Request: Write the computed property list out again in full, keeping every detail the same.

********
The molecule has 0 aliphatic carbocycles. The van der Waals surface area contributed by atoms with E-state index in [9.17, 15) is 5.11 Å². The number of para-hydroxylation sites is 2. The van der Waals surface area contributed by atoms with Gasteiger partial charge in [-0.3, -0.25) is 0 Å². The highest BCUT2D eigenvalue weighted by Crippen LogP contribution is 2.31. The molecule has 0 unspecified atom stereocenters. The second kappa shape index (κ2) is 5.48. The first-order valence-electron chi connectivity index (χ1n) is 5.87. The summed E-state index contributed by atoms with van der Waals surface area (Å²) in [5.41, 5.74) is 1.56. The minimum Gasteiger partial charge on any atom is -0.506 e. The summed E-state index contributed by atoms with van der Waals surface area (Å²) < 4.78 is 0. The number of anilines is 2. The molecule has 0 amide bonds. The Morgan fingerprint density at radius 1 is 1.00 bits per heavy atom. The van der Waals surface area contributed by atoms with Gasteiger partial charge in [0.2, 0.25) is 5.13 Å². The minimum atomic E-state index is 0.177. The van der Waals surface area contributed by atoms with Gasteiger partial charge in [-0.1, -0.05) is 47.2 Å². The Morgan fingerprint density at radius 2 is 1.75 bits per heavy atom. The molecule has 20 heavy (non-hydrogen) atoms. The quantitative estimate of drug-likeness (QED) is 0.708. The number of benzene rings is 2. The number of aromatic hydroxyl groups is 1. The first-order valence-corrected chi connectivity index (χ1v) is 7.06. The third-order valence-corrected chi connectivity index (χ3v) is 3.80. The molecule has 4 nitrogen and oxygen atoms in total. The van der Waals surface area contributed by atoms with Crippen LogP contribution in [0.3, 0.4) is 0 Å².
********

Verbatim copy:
The molecule has 0 aliphatic carbocycles. The van der Waals surface area contributed by atoms with E-state index in [9.17, 15) is 5.11 Å². The number of para-hydroxylation sites is 2. The van der Waals surface area contributed by atoms with Gasteiger partial charge in [-0.3, -0.25) is 0 Å². The highest BCUT2D eigenvalue weighted by Crippen LogP contribution is 2.31. The molecule has 0 unspecified atom stereocenters. The second kappa shape index (κ2) is 5.48. The first-order valence-electron chi connectivity index (χ1n) is 5.87. The summed E-state index contributed by atoms with van der Waals surface area (Å²) in [5.41, 5.74) is 1.56. The minimum Gasteiger partial charge on any atom is -0.506 e. The summed E-state index contributed by atoms with van der Waals surface area (Å²) < 4.78 is 0. The number of anilines is 2. The molecule has 0 amide bonds. The Morgan fingerprint density at radius 1 is 1.00 bits per heavy atom. The van der Waals surface area contributed by atoms with Gasteiger partial charge in [0.2, 0.25) is 5.13 Å². The minimum atomic E-state index is 0.177. The van der Waals surface area contributed by atoms with Gasteiger partial charge in [-0.1, -0.05) is 47.2 Å². The Morgan fingerprint density at radius 2 is 1.75 bits per heavy atom. The molecule has 20 heavy (non-hydrogen) atoms. The quantitative estimate of drug-likeness (QED) is 0.708. The number of benzene rings is 2. The number of aromatic hydroxyl groups is 1. The first-order valence-corrected chi connectivity index (χ1v) is 7.06. The third-order valence-corrected chi connectivity index (χ3v) is 3.80. The molecule has 4 nitrogen and oxygen atoms in total. The van der Waals surface area contributed by atoms with Crippen LogP contribution in [0.3, 0.4) is 0 Å².